Other ethnicities included Asian/Pacific Islander/East Indian and Native American.
      5 (7%)11 (8%)3 (3%)6 (5%)
      Smoking31 (42%)90 (63%)53 (51%)71 (57%).030
      Alcohol45 (62%)74 (52%)60 (58%)83 (66%).103
      Charlson Index2.4 ± 2.72.7 ± 2.61.9 ± 2.41.9 ± 2.3.021
      Charlson Age-adjusted Index3.2 ± 3.03.7 ± 3.22.5 ± 2.92.7 ± 2.9.006
      Number of comorbidities1.9 ± 1.32.4 ± 1.71.7 ± 1.51.9 ± 1.5.003
      NSAID = nonsteroidal anti-inflammatory drug.
      Other ethnicities included Asian/Pacific Islander/East Indian and Native American.
      Clinical features suggested that patients without Helicobacter pylori had more severe bleeding than those with Helicobacter pylori, including more prominent hematochezia (12 [16%], P = .01) (Table 2), slightly lower blood pressure (in HP–/NSAID+ patients), and more frequent admission to the intensive care unit (Table 2). Pre-endoscopy Rockall and American Society of Anesthesiologists (ASA) scores also were higher in Helicobacter pylori-negative patients compared with positive patients (Supplemental Table 1). Blood urea nitrogen levels were slightly higher in Helicobacter pylori-negative patients (39 ± 33 vs 34 ± 27, P = .05), consistent with more substantial bleeding (Supplemental Table 1).
      Table 2Clinical Features
      H. pylori (−)

      n = 216
      H. pylori (+)

      n = 228
      P Value
      NSAID (−)

      n = 73

      n, Mean (%, SD)
      NSAID (+)

      n = 143

      n, Mean (%, SD)
      NSAID (−)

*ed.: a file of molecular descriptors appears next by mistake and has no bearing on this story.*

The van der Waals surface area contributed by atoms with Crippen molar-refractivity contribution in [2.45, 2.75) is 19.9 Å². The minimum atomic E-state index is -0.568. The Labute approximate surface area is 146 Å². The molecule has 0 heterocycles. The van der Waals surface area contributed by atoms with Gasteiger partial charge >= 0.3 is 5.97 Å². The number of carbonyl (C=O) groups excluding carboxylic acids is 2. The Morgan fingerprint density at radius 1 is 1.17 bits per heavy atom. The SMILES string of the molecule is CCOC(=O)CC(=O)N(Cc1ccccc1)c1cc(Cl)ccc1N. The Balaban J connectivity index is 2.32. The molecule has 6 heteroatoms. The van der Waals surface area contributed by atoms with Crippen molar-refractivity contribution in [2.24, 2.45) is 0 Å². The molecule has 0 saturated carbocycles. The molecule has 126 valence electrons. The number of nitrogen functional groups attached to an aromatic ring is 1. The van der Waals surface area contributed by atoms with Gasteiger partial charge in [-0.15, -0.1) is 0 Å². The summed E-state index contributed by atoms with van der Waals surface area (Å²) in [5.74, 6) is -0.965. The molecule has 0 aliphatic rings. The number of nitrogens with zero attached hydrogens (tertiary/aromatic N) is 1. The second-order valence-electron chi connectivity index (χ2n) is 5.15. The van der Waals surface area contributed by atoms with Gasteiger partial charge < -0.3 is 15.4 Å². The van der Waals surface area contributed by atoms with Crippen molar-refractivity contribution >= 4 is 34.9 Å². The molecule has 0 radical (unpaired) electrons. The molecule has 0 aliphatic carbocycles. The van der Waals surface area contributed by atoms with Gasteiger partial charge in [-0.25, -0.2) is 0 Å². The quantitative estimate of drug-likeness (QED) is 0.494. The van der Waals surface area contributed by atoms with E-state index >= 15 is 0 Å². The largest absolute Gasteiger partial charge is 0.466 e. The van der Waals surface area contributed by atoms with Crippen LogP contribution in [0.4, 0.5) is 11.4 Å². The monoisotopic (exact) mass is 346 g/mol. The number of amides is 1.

n = 103

      n, Mean (%, SD)
      NSAID (+)

      n = 125

      n, Mean (%, SD)
      Hematemesis44 (60%)62 (43%)51 (50%)61 (49%).134
      Melena43 (59%)118 (83%)85 (83%)97 (78%).001
      Hematochezia12 (16%)16 (11%)10 (10%)4 (3%).010
      ICU at admission24 (33%)51 (36%)22 (21%)28 (22%).027
      Admission vital signs
       Systolic blood pressure125 ± 29122 ± 28127 ± 25126 ± 22.471
       Diastolic blood pressure70 ± 2067 ± 1674 ± 1771 ± 16.022
       Pulse93 ± 2092 ± 2394 ± 2193 ± 20.945
      Rockall (ER)2.9 ± 1.32.9 ± 1.22.4 ± 1.42.6 ± 1.2.012
      ASA score2.4 ± 0.72.5 ± 0.72.2 ± 0.62.3 ± 0.6<.0001
      Admission laboratory values
       Hematocrit (%)30.0 ± 8.827.6 ± 8.629.7 ± 9.428.0 ± 8.4.122
       Platelets (×109/L)261 ± 147254 ± 126233 ± 99251 ± 113.434
       INR1.3 ± 0.61.5 ± 1.41.2 ± 0.41.2 ± 0.4.047
       BUN (mg/dL)36.4 ± 33.339.7 ± 33.030.8 ± 27.936.4 ± 25.8.153
      ASA = American Society of Anesthesiologists; BUN = blood urea nitrogen; ICU = intensive care unit; INR = international normalized ratio; NSAID = nonsteroidal anti-inflammatory drug.